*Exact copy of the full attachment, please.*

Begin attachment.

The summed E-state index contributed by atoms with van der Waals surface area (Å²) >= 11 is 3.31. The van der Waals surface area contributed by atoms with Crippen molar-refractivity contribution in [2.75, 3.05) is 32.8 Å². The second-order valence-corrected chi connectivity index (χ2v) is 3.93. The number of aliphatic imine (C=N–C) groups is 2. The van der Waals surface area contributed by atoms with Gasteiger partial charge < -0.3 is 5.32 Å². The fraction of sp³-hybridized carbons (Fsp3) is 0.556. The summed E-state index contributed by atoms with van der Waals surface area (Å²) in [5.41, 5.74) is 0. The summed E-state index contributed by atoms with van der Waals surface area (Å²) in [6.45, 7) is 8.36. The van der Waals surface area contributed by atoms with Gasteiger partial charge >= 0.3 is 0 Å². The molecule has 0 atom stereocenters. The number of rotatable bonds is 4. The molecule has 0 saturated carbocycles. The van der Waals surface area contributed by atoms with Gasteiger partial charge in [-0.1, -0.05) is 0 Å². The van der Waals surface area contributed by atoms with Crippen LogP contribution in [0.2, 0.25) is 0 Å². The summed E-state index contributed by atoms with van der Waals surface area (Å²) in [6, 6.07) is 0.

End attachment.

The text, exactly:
The summed E-state index contributed by atoms with van der Waals surface area (Å²) >= 11 is 3.31. The van der Waals surface area contributed by atoms with Crippen molar-refractivity contribution in [2.75, 3.05) is 32.8 Å². The second-order valence-corrected chi connectivity index (χ2v) is 3.93. The number of aliphatic imine (C=N–C) groups is 2. The van der Waals surface area contributed by atoms with Gasteiger partial charge < -0.3 is 5.32 Å². The fraction of sp³-hybridized carbons (Fsp3) is 0.556. The summed E-state index contributed by atoms with van der Waals surface area (Å²) in [5.41, 5.74) is 0. The summed E-state index contributed by atoms with van der Waals surface area (Å²) in [6.45, 7) is 8.36. The van der Waals surface area contributed by atoms with Gasteiger partial charge >= 0.3 is 0 Å². The molecule has 0 atom stereocenters. The number of rotatable bonds is 4. The molecule has 0 saturated carbocycles. The van der Waals surface area contributed by atoms with Gasteiger partial charge in [-0.1, -0.05) is 0 Å². The van der Waals surface area contributed by atoms with Crippen LogP contribution in [0.2, 0.25) is 0 Å². The summed E-state index contributed by atoms with van der Waals surface area (Å²) in [6, 6.07) is 0.